Posted by: Cory | August 17, 2008

REVIEW: Smashing Pumpkins @ Louisville Palace – 8/12

by Hank Altogether

The last time I saw the Smashing Pumpkins was 1996 during their Mellon Collie and the Infinite Sadness Tour at Barton Coliseum in Little Rock, Arkansas. I was a newly minted 15 year old who attended with a girl who was to become my first girlfriend, her friend, and her friend’s sister, who drove us, because we weren’t old enough. Not to mention the fact that it was a school night, so we had to make curfew. While I was at school the next day sporting my newly purchased Smashing Pumpkins t-shirt, the kids who didn’t have curfews bragged about how the Pumpkins played three encores. Now I doubt that happened. But I had the distinct feeling that I had missed out on something huge. That’s the way rock shows seem to you when you’re 15 — bigger than life. Their encore back in 1996 was probably three songs, not three encores. We only got two songs August 12th at the Louisville Palace. But, that makes sense. In ’96, the Pumpkins were at the height of their power and, now, everything’s changed.

The Pumpkins were my first live show and are my Ur-band (the first band you really get into, the first band that really mattered to you). Some 11 years later, it seems impossible to review or even think about their show without accessing what happened back then. What I was like and what music was like in 1996. There was a time that Billy Corgan was, in contemporary indie rock parlance, as prolific as Sufjan Stevens. After putting out the two-disc set Mellon Collie and the Infinite Sadness, Corgan and co. dropped The Aeroplane Flies High – a five disc box in those trademark SP stripes of material from the Infinite sadness sessions. Then, they scaled down, put out the acoustic/electronic affair Adore, I graduated high school and started to lose interest. I say “they” but as most know, there was hardly a “they” there for the Smashing Pumpkins. It was and always has been Billy’s band. He supposedly recorded over everyone else on the recording of Siamese Dream, a record which is masterful to this day. The band lineup is the sort of stuff that makes soap operas blush. On the 12th, the lineup contained two members from the Pumpkins that I saw in 1996, Corgan and uber-drummer Jimmy Chamberlin (who had recently been released from jail for heroin, I think, for the 96 tour). In fact Corgan’s whole idea of a reunion in 2005, when he took out ads in the Chicago Tribune and Chicago Sun-Times to get the band back together seems to have been a ploy to reunite with Chamberlin (who was dismissed before Adore) with Corgan still flush after his time in Zwan.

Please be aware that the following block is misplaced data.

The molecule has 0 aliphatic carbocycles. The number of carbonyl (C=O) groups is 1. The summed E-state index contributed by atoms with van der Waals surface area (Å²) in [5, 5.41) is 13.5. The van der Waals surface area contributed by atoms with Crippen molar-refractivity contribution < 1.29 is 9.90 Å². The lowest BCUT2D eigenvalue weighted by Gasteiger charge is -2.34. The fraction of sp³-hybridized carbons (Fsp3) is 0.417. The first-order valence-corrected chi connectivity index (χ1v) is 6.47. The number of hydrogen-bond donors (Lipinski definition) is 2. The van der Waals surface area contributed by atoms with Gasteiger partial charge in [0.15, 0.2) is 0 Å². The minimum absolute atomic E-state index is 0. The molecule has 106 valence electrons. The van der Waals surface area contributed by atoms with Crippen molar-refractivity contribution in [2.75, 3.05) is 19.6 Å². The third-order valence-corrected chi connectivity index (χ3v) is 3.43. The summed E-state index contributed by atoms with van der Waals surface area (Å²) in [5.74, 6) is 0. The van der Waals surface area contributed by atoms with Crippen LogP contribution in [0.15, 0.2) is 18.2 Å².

As the show on the 12th displayed, Corgan and Chamberlin’s work together hasn’t gotten stale. The concert was driven by Chamberlin’s drums (which, in my opinion should be mentioned in the same paragraph if not the same sentance as rock drumming greats like Bonham, Moon, Grohl, and others), pounding between songs, introing into guitar riffs. The musicanship between the two was masterful. But, musicanship has never been the Pumpkins downfall and, in the interest of full disclosure, I should mention that I’ve always liked the band when they sounded more like the Beatles than Sabbath. And the tension between those two poles of songwriting always seemed to be what drove the band. Perhaps that’s why last night’s concert seemed odd to me. If asked to come up with a set list here’s what I can give you, the songs I recognized:

Mayonnaise (Siamese Dream)
Tonight, Tonight (Mellon Collie)
Once Upon A Time (Adore)
Today (Siamese Dream)
Bullet with Butterfly Wings (Mellon Collie)